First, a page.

Population Services International (PSI) is a non-profit, Indian Society which began operations in 1988. It is affiliated with PSI in Washington, DC which has similar connection to organizations in 60 different countries. PSI is dedicated to the improvement of public health through promotion of products, services and information which empowers people to protect them from preventable diseases. PSI currently operates in 10 states with a full-time and contract staff of 1700 persons.

Since October 2006, PSI is implementing a program entitled Connect to build value added models of public-private partnerships to mitigate HIV/AIDS and TB in India. The Connect team led by Population Services International (PSI) includes the Federation of Indian Chambers of Commerce and Industry (FICCI), Y. R. Gaitonde Center for AIDS Research and Education (YRGCARE) and the Karnataka Health Promotion Trust (KHPT). The International Labour Organization is a technical support partner on this project. The project is primarily focused on the high prevalence states of Karnataka and Andhra Pradesh and selected vulnerable port towns (Mumbai, Vashi, Chennai and Tuticorin) in two other USG priority states, Maharashtra and Tamil Nadu.

Successful implementation of the project requires engagement with industry and corporate sector to encourage uptake of good workplace policies and practices in support of HIV/AIDS and TB prevention, care and support. A hallmark of the program will be the contribution of additional resources by commercial firms, either in cash or in-kind, for support of community-level responses targeting those most at-risk and vulnerable populations

Position Overview
An experienced researcher is needed immediately to manage an annual monitoring and evaluation plan for the entire project in line with internal programmatic requirements and external donor reporting needs. This position is a unique opportunity for an applied researcher rather than an academician. We place a premium on the immediate applicability of information to project decision-making.

Therefore, the other key purpose of this position is to simplify, document and present research findings in such a way that program mangers & other stake holders can understand and take evidence based decisions.

Duties and Responsibilities
1. Manage an annual monitoring and evaluation plan in line with internal programmatic requirements and external donor reporting needs.
2. Design, implement, analyze and report KABP (Knowledge, attitude, behavior and practice) study among the formal & informal workers from work place interventions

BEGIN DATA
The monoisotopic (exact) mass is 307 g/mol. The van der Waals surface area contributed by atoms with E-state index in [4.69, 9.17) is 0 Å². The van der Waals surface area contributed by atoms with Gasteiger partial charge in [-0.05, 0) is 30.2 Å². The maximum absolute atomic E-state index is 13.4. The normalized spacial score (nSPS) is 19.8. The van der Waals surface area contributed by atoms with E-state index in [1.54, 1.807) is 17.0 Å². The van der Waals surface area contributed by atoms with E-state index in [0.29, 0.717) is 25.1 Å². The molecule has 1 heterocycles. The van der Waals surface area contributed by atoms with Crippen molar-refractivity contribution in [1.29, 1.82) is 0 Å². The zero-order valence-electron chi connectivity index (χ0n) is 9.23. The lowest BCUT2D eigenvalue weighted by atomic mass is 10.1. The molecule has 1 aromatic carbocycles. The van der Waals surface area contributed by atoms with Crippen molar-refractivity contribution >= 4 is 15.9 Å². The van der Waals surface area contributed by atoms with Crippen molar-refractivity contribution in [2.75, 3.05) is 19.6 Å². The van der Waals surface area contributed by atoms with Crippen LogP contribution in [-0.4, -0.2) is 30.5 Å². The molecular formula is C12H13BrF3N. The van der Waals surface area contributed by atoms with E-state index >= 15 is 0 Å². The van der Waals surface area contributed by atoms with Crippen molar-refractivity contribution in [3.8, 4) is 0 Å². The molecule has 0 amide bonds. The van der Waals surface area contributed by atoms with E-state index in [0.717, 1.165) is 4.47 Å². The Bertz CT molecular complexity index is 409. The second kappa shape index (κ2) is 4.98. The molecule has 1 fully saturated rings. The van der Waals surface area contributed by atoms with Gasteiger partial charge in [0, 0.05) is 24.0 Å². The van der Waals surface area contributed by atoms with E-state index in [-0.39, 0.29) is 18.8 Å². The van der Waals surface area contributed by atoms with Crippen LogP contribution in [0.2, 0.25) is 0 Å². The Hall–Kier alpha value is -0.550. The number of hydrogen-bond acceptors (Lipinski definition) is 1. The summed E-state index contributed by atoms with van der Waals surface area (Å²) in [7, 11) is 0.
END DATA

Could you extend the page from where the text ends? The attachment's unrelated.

3. Document surveys for establishing baseline, also measure change over time and understand the triggers & barriers of safe behaviors among most at risk workforce
4. Monitor the program management information system (MIS)
5. Pre-test the communication materials to aid in the design and development of communication initiatives.
6. Assist program managers through analysis and review of secondary data on relevant research outputs in NACO, NSSO, ILO, Census, and CMIE; and from national & international partner organizations.
7. Document best practices, successes & challenges in different CONNECT demonstration and learning models and lessons learned.

Qualifications - Masters in Social Science or Public Health/Demography or MBA
At least two-three years of experience in handling Quantitative and Qualitative research studies
Well versed in statistical analysis software such as SPSS and/or STATA
Experience in HIV/AIDS program management preferred
Prior experience in donor reporting preferred.
Written and spoken fluency in Kannada is must.
Essential Values, Behaviors and Skills - Commitment to improving the health and welfare of the poor;
Ability to contribute in a collegial, team environment;
Ability to lead research studies, either in-house or with external assistance
Ability to communicate clearly and concisely, orally and in writing, and to make effective public presentations;
Strong analytical skills, with the ability to conceptualize, analyze, and document results in publications

Following documents are required:
Letter of application describing your interest in the position and why you feel you are suitable for the position
Full name, address, and all contact information (phone, email)
Curriculum vitae detailing your educational qualifications and research/job experience (bio-data/resume)
One writing sample of a research paper/ reports/ case study etc you have written

Apply with required documents and full contact details to

Pinki Maji
Population Services International